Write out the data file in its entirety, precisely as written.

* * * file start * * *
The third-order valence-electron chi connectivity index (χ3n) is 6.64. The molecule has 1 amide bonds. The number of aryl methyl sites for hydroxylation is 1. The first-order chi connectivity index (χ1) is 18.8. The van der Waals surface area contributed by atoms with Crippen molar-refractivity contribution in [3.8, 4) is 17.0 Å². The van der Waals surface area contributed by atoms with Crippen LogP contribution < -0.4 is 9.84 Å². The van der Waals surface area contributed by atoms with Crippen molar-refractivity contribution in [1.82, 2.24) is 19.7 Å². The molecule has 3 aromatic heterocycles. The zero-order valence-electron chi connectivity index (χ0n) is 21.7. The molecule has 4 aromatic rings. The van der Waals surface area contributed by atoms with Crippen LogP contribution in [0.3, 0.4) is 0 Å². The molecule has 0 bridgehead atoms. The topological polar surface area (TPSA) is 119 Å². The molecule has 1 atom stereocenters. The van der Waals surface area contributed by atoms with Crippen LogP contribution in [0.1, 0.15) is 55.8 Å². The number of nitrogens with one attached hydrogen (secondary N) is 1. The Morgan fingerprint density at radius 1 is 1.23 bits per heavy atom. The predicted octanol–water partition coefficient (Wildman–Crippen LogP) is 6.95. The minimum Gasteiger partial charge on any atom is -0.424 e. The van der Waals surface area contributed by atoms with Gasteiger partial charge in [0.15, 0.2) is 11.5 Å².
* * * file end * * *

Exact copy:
The third-order valence-electron chi connectivity index (χ3n) is 6.64. The molecule has 1 amide bonds. The number of aryl methyl sites for hydroxylation is 1. The first-order chi connectivity index (χ1) is 18.8. The van der Waals surface area contributed by atoms with Crippen molar-refractivity contribution in [3.8, 4) is 17.0 Å². The van der Waals surface area contributed by atoms with Crippen LogP contribution < -0.4 is 9.84 Å². The van der Waals surface area contributed by atoms with Crippen molar-refractivity contribution in [1.82, 2.24) is 19.7 Å². The molecule has 3 aromatic heterocycles. The zero-order valence-electron chi connectivity index (χ0n) is 21.7. The molecule has 4 aromatic rings. The van der Waals surface area contributed by atoms with Crippen LogP contribution in [0.3, 0.4) is 0 Å². The molecule has 0 bridgehead atoms. The topological polar surface area (TPSA) is 119 Å². The molecule has 1 atom stereocenters. The van der Waals surface area contributed by atoms with Crippen LogP contribution in [0.1, 0.15) is 55.8 Å². The number of nitrogens with one attached hydrogen (secondary N) is 1. The Morgan fingerprint density at radius 1 is 1.23 bits per heavy atom. The predicted octanol–water partition coefficient (Wildman–Crippen LogP) is 6.95. The minimum Gasteiger partial charge on any atom is -0.424 e. The van der Waals surface area contributed by atoms with Gasteiger partial charge in [0.15, 0.2) is 11.5 Å².